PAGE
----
Pauline may be an extreme case, but she is by no means alone. As many as a third of men and women visiting their GP have symptoms that are medically unexplained. In most, an emotional root is suspected and yet, when it comes to a diagnosis, this is the very last thing we want to hear, and the last thing doctors want to say.

In It’s All in Your Head consultant neurologist Dr Suzanne O’Sullivan takes us on a journey through the very real world of psychosomatic illness. She takes us from the extreme — from paralysis, seizures and blindness — to more everyday problems such as tiredness and pain. Meeting her patients, she encourages us to look deep inside the human condition. There we find the secrets we are all capable of keeping from ourselves, and our age-old failure to credit the intimate and extraordinary connection between mind and body.

What did I think?:

Oh, the thoughts. Oh, the feelings. Let me try and start at the beginning and I’m hoping my words make some sort of coherent sense. If not, I apologise. I have a couple of non fiction shelves at home (which you’ll see in due course if you enjoy my Shelfie by Shelfie book tag), and never seem to get round to reading them until this year, I began a new venture where I read three books at once – a current “main” read, a non-fiction read and a re-read of an old favourite. I’ve been eagerly anticipating many of my non-fiction reads, well….apart from this one. Let me explain. I’m a sucker for an interesting title, cover and synopsis and I don’t shy away from potentially controversial subject matters if it means I can educate myself about particular topics but I really wasn’t sure whether this book might hit a little too close to home, even for me.

Neurologist and author, Suzanne O’Sullivan who won The Wellcome Trust Prize in 2016 with It’s All In Your Head.

If you’ve been following me for a while now, you might have seen in a previous review/post that I’ve been struggling for the past eight years with a chronic illness. Basically, my diagnosis is fibromyalgia with chronic fatigue syndrome and hypermobility. It’s got to the point in my life now where I’m managing to cope really well with it. I still have my bad days of course, and at the end of the week, it’s still a mission to keep myself standing upright but I’m absolutely determined  to stay positive and that it’s not going to take my life away from me. This is why I still continue to work full-time, even if it is quite a struggle at times, I have to be honest. If you want to read more about my story, I wrote a personal post HERE.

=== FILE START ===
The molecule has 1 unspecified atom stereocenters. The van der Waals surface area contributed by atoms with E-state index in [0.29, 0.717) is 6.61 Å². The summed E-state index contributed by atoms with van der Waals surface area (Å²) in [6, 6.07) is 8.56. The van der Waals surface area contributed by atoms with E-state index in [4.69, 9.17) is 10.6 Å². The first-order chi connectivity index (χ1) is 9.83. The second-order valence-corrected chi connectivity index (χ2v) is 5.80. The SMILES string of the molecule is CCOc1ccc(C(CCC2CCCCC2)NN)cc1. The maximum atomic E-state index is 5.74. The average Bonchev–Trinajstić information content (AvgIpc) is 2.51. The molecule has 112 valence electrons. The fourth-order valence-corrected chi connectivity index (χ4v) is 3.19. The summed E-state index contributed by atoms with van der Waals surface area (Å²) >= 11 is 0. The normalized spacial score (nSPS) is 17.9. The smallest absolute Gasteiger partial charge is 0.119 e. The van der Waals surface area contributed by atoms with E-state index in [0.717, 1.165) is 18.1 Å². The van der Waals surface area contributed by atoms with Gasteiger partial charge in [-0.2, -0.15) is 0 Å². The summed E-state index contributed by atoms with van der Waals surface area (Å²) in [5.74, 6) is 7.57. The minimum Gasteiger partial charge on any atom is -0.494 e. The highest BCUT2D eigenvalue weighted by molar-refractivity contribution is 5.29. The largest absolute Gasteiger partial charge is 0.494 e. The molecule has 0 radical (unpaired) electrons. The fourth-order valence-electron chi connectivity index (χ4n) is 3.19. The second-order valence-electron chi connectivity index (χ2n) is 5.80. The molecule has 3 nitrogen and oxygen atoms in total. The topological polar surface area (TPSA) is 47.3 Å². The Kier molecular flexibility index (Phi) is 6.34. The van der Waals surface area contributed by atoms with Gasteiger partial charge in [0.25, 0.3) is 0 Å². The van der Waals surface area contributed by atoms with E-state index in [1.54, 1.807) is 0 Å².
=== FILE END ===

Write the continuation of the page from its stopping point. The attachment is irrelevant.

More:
As I was FINALLY picking up this book, I felt nervous and excited in equal measure. I didn’t know whether this book was going to make me feel horribly angry or completely vindicated about my own chronic health issues. I posted a picture of the book on Instagram and had some amazing and very interesting responses, many of whom were reacting the same way as I did when I first saw that title. Of course, a title like It’s All In Your Head seems to have been deliberately chosen to be controversial and raise a few hackles and, job done, my hackles were well and truly primed. Nobody with chronic illness likes to be told “it’s all in your head,” especially considering the amount of pain, suffering, physical and emotional turmoil we go through on a daily basis. There is literally nothing else my doctor can do for me and how to manage my pain myself has been one of the hardest lessons I’ve ever had to learn.

However, as I soon came to realise as I made my way through this fascinating and insightful book is that we don’t have to take that title literally and assume the author is saying something she is clearly not. As I’ve learned myself through my chronic illness journey, sadly a lot of my condition is psychological but a) that does not mean I’m going crazy, b) that does NOT mean I’m imagining it, c) my pain IS real and will probably always be there and d) I have to find the best way to cope with it (with the help and support of my loved ones) that will mean I have a fulfilling and enjoyable life. The author does briefly touch on illnesses like fibromyalgia and like she confirms, there is no definitive test for diagnosing it which makes it hard for both the patient and the doctor to ensure that the treatment offered is correct. Obviously more research desperately needs to be done and is ongoing but various studies have shown that although the pain is felt physically in different regions of the body, one theory is that the actual problem may lie in the pain receptors of the brain. In this sense, when you take the phrase “it’s all in your head,” might not mean what I initially assumed it to mean when I looked at the cover of the book and was instantly offended!

In this book, O’Sullivan follows a number of different patients, all with medically unexplained symptoms ranging from tiredness and pain to numbness, paralysis and even violent seizures and when nothing is discovered in blood tests, scans etc, suggests that there may be an emotional connection to the terrifying (and often debilitating) symptoms they are experiencing. She explores some intriguing ideas, including the age-old question – when did it become such a stigma to be psychologically unwell? As a society, we have an undeniable determination to pin everything down with physical evidence of malaise, only accepting cold, hard figures and scientific facts to prove that we are genuinely unwell. However, the individuals she talks about are truly exhibiting physical signs of illness and even if there isn’t a test yet that can decipher exactly what’s going on, O’Sullivan is simply suggesting all possible avenues, even psychiatric ones should be explored so that the patient can get the most appropriate, effective and individual treatment for them alone.